New Citroen C4 Picasso THP 155
We drive the new range-topping petrol-engined Citroen C4 Picasso
Citroen expects petrol models of the C4 Picasso to only make up 10 per cent of sales, and when the diesels are so good and such excellent value it’s quite easy to see why. It’s not that there’s anything wrong with this turbocharged engine – in fact its refinement and acceleration are better than the 113bhp diesel– it’s just that the e-HDi offers a better all-round package, and is guaranteed keep running costs down in the long run.
The new Citroen C4 Picasso has the kind of exciting, radical looks you don’t tend to find in the MPV class and this range-topping THP 155 petrol model is promising to be the most exciting to drive, too.
It boasts 40bhp more than the C4 Picasso e-HDi diesel we drove previously and its turbocharged performance promises acceleration from 0-62mph in nine seconds – around three seconds quicker than the diesel. With a new chassis underneath, which has shed around 140kgs over the old C4 Picasso, it feels nippy but it’s this engine’s flexibility and smoothness that impress most.
On the move it’s incredibly quiet and feels keen to accelerate whenever you put your foot down; you won’t be hunting through the gearbox constantly to find the torque as it produces its maximum between 1400 and 4000rpm.
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You’d hardly say it’s ever a sporty or exciting drive, though – a fact compounded by the handling which feels predictable and safe rather than thrilling. Admittedly, there’s a lot less body roll than on the previous model and the steering is better weighted and more responsive but you’ll be having more fun behind the wheel of a Ford C-MAX.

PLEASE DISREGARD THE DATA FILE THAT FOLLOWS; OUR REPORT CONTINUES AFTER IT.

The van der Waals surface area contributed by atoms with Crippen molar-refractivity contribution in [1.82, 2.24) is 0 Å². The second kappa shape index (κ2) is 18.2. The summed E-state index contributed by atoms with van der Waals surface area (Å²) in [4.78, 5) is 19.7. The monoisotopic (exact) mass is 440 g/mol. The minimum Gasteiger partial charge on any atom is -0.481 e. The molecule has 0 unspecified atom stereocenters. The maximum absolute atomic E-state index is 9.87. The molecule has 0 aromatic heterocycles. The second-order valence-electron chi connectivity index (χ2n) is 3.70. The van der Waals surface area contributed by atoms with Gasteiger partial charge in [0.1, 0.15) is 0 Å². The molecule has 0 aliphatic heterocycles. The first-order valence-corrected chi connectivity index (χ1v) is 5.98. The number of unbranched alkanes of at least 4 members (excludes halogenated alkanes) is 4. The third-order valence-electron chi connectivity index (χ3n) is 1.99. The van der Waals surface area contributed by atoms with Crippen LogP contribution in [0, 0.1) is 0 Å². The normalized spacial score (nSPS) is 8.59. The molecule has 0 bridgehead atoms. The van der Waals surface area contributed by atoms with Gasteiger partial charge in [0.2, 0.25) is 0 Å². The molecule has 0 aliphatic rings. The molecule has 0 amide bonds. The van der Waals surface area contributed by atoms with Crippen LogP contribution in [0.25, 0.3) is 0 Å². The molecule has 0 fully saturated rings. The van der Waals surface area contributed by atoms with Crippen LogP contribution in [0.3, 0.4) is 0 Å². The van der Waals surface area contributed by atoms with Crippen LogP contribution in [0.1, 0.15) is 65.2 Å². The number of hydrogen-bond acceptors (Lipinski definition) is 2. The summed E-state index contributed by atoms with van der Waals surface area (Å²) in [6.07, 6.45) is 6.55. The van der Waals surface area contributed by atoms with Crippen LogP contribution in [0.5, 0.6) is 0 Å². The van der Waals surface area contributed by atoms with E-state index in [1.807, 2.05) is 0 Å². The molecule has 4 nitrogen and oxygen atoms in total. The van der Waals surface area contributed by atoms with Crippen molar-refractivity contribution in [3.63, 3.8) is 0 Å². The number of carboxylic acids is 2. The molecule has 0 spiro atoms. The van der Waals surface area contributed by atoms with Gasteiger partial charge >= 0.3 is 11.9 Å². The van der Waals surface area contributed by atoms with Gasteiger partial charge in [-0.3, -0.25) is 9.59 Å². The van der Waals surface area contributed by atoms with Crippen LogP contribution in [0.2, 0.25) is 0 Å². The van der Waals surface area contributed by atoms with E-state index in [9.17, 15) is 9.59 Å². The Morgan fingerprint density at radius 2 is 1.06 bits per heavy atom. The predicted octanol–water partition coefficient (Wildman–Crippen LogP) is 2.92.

The C4 Picasso performs well in terms of refinement, with barely any wind, road or tyre noise making it into the cabin during a steady 70mph cruise. The ride is firmer than some buyers will want but it’s far from uncomfortable, even on some of the larger 18-inch alloy wheels.
Many of these complaints are fairly minor, though, and the C4 Picasso performs well where it matters most – practicality. The 537-litre boot is the biggest in its class and can be extended to 630 litres by sliding each one of the third row seats forwards individually. Alternatively, they can be folded flat in to the floor for a huge 1,709-litre load area. With each of the rear seats being the same size, it also makes fitting three child seats very easy. With these kinds of dimensions, the C4 Picasso could be a big hit with families.
The cabin itself feels very upmarket, with trimmings of gloss black and chrome throughout. All Picassos get a seven-inch colour touchscreen, too, while higher-spec models even get a huge 12-inch high-def screen above that.
Citroen is expecting the THP 155 to be about £300 cheaper than the equivalent e-HDi 115, but because of the petrol’s CO2 emissions of 139g/km it costs around £100 a year more to tax than the diesel. You’ll have made your money back on road tax alone, and that’s without taking in to account the fact the diesel boasts fuel economy of 70.6mpg while the petrol can only manage 47.0mpg.
The new C4 Picasso is good-looking, good to drive and extremely practical but for financial reasons we’d say opt for one of the diesels – particularly the e-HDi 115.